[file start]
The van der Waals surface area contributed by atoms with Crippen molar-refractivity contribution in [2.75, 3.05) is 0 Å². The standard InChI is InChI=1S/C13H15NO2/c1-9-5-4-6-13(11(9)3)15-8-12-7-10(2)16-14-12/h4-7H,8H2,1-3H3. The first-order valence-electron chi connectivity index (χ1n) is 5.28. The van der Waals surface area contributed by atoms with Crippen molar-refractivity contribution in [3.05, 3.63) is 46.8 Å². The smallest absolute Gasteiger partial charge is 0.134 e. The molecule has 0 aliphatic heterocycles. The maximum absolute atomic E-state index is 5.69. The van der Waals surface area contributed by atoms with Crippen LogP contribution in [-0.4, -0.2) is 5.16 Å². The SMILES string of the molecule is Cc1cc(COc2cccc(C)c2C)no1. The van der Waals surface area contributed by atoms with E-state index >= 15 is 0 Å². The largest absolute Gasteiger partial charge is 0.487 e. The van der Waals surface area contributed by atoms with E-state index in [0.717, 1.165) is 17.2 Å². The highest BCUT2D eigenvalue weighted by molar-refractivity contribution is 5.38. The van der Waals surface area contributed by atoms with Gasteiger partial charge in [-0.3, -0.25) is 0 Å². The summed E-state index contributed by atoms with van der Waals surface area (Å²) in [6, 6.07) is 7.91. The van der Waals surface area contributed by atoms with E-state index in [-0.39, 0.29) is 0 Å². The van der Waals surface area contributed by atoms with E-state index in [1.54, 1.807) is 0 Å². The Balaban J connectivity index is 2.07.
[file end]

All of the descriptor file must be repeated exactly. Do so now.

The van der Waals surface area contributed by atoms with Crippen molar-refractivity contribution in [2.75, 3.05) is 0 Å². The standard InChI is InChI=1S/C13H15NO2/c1-9-5-4-6-13(11(9)3)15-8-12-7-10(2)16-14-12/h4-7H,8H2,1-3H3. The first-order valence-electron chi connectivity index (χ1n) is 5.28. The van der Waals surface area contributed by atoms with Crippen molar-refractivity contribution in [3.05, 3.63) is 46.8 Å². The smallest absolute Gasteiger partial charge is 0.134 e. The molecule has 0 aliphatic heterocycles. The maximum absolute atomic E-state index is 5.69. The van der Waals surface area contributed by atoms with Crippen LogP contribution in [-0.4, -0.2) is 5.16 Å². The SMILES string of the molecule is Cc1cc(COc2cccc(C)c2C)no1. The van der Waals surface area contributed by atoms with E-state index >= 15 is 0 Å². The largest absolute Gasteiger partial charge is 0.487 e. The van der Waals surface area contributed by atoms with E-state index in [0.717, 1.165) is 17.2 Å². The highest BCUT2D eigenvalue weighted by molar-refractivity contribution is 5.38. The van der Waals surface area contributed by atoms with Gasteiger partial charge in [-0.3, -0.25) is 0 Å². The summed E-state index contributed by atoms with van der Waals surface area (Å²) in [6, 6.07) is 7.91. The van der Waals surface area contributed by atoms with E-state index in [-0.39, 0.29) is 0 Å². The van der Waals surface area contributed by atoms with E-state index in [1.54, 1.807) is 0 Å². The Balaban J connectivity index is 2.07.